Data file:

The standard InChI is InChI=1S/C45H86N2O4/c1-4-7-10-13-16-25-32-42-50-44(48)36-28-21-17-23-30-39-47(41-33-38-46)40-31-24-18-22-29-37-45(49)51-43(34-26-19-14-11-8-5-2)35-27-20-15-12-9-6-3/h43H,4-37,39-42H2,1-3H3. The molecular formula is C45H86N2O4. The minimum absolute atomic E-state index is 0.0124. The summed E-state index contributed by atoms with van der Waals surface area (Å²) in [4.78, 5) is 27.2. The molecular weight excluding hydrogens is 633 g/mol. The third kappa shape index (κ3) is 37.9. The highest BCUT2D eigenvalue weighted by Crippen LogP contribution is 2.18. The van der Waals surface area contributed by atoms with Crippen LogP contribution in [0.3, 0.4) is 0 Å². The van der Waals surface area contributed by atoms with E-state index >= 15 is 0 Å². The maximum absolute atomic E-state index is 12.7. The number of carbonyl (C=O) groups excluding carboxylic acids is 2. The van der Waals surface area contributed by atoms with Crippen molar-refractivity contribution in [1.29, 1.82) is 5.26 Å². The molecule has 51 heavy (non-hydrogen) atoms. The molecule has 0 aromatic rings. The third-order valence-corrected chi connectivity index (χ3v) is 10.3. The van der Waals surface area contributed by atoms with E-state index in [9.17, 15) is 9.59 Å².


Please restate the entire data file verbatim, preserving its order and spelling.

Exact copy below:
The standard InChI is InChI=1S/C45H86N2O4/c1-4-7-10-13-16-25-32-42-50-44(48)36-28-21-17-23-30-39-47(41-33-38-46)40-31-24-18-22-29-37-45(49)51-43(34-26-19-14-11-8-5-2)35-27-20-15-12-9-6-3/h43H,4-37,39-42H2,1-3H3. The molecular formula is C45H86N2O4. The minimum absolute atomic E-state index is 0.0124. The summed E-state index contributed by atoms with van der Waals surface area (Å²) in [4.78, 5) is 27.2. The molecular weight excluding hydrogens is 633 g/mol. The third kappa shape index (κ3) is 37.9. The highest BCUT2D eigenvalue weighted by Crippen LogP contribution is 2.18. The van der Waals surface area contributed by atoms with Crippen LogP contribution in [0.3, 0.4) is 0 Å². The van der Waals surface area contributed by atoms with E-state index >= 15 is 0 Å². The maximum absolute atomic E-state index is 12.7. The number of carbonyl (C=O) groups excluding carboxylic acids is 2. The van der Waals surface area contributed by atoms with Crippen molar-refractivity contribution in [1.29, 1.82) is 5.26 Å². The molecule has 51 heavy (non-hydrogen) atoms. The molecule has 0 aromatic rings. The third-order valence-corrected chi connectivity index (χ3v) is 10.3. The van der Waals surface area contributed by atoms with E-state index in [9.17, 15) is 9.59 Å².